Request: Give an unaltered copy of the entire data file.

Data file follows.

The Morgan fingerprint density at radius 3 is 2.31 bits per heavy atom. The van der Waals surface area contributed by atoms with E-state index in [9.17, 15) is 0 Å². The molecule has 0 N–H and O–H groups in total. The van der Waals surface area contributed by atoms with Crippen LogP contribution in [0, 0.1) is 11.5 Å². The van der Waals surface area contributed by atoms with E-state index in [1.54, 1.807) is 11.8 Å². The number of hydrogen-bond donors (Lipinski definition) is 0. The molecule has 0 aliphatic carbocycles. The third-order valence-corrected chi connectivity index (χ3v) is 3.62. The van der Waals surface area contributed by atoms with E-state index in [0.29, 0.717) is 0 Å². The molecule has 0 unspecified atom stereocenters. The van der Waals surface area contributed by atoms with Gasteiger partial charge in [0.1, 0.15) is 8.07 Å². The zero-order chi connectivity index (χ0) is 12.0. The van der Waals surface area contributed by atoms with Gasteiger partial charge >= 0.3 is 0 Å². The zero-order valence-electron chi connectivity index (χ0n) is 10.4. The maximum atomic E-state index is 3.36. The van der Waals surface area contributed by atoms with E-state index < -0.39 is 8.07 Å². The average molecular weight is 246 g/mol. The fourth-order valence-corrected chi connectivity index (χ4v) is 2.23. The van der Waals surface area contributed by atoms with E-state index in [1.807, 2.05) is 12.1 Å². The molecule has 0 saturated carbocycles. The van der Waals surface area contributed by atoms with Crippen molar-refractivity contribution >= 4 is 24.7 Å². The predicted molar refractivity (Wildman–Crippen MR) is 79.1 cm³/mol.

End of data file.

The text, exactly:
The Morgan fingerprint density at radius 3 is 2.31 bits per heavy atom. The van der Waals surface area contributed by atoms with E-state index in [9.17, 15) is 0 Å². The molecule has 0 N–H and O–H groups in total. The van der Waals surface area contributed by atoms with Crippen LogP contribution in [0, 0.1) is 11.5 Å². The van der Waals surface area contributed by atoms with E-state index in [1.54, 1.807) is 11.8 Å². The number of hydrogen-bond donors (Lipinski definition) is 0. The molecule has 0 aliphatic carbocycles. The third-order valence-corrected chi connectivity index (χ3v) is 3.62. The van der Waals surface area contributed by atoms with E-state index in [0.29, 0.717) is 0 Å². The molecule has 0 unspecified atom stereocenters. The van der Waals surface area contributed by atoms with Gasteiger partial charge in [0.1, 0.15) is 8.07 Å². The zero-order chi connectivity index (χ0) is 12.0. The van der Waals surface area contributed by atoms with Gasteiger partial charge >= 0.3 is 0 Å². The zero-order valence-electron chi connectivity index (χ0n) is 10.4. The maximum atomic E-state index is 3.36. The van der Waals surface area contributed by atoms with E-state index < -0.39 is 8.07 Å². The average molecular weight is 246 g/mol. The fourth-order valence-corrected chi connectivity index (χ4v) is 2.23. The van der Waals surface area contributed by atoms with E-state index in [1.807, 2.05) is 12.1 Å². The molecule has 0 saturated carbocycles. The van der Waals surface area contributed by atoms with Crippen molar-refractivity contribution >= 4 is 24.7 Å². The predicted molar refractivity (Wildman–Crippen MR) is 79.1 cm³/mol.